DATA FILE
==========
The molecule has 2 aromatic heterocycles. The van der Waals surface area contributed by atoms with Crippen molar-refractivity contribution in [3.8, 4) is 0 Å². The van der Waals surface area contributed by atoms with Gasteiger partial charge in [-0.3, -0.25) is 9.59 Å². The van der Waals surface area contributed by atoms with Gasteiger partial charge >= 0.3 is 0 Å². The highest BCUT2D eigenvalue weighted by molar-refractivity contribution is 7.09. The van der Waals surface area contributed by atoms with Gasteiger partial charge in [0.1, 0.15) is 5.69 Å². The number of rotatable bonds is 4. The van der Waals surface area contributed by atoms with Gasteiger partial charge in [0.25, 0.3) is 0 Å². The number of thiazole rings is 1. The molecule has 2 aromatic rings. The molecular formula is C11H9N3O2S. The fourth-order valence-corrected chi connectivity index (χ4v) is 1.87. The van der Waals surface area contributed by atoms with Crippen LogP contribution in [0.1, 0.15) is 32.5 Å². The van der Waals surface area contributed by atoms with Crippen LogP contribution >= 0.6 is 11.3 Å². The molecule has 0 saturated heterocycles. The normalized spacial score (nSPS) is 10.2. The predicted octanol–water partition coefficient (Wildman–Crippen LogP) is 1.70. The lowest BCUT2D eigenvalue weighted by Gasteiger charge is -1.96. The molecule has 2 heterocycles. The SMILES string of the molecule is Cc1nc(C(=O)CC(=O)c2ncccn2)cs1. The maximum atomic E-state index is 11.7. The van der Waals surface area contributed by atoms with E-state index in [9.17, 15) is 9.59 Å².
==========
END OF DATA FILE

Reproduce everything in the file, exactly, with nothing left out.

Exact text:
The molecule has 2 aromatic heterocycles. The van der Waals surface area contributed by atoms with Crippen molar-refractivity contribution in [3.8, 4) is 0 Å². The van der Waals surface area contributed by atoms with Gasteiger partial charge in [-0.3, -0.25) is 9.59 Å². The van der Waals surface area contributed by atoms with Gasteiger partial charge >= 0.3 is 0 Å². The highest BCUT2D eigenvalue weighted by molar-refractivity contribution is 7.09. The van der Waals surface area contributed by atoms with Gasteiger partial charge in [0.1, 0.15) is 5.69 Å². The number of rotatable bonds is 4. The van der Waals surface area contributed by atoms with Gasteiger partial charge in [0.25, 0.3) is 0 Å². The number of thiazole rings is 1. The molecule has 2 aromatic rings. The molecular formula is C11H9N3O2S. The fourth-order valence-corrected chi connectivity index (χ4v) is 1.87. The van der Waals surface area contributed by atoms with Crippen LogP contribution in [0.1, 0.15) is 32.5 Å². The van der Waals surface area contributed by atoms with Crippen LogP contribution >= 0.6 is 11.3 Å². The molecule has 0 saturated heterocycles. The normalized spacial score (nSPS) is 10.2. The predicted octanol–water partition coefficient (Wildman–Crippen LogP) is 1.70. The lowest BCUT2D eigenvalue weighted by Gasteiger charge is -1.96. The molecule has 2 heterocycles. The SMILES string of the molecule is Cc1nc(C(=O)CC(=O)c2ncccn2)cs1. The maximum atomic E-state index is 11.7. The van der Waals surface area contributed by atoms with E-state index in [9.17, 15) is 9.59 Å².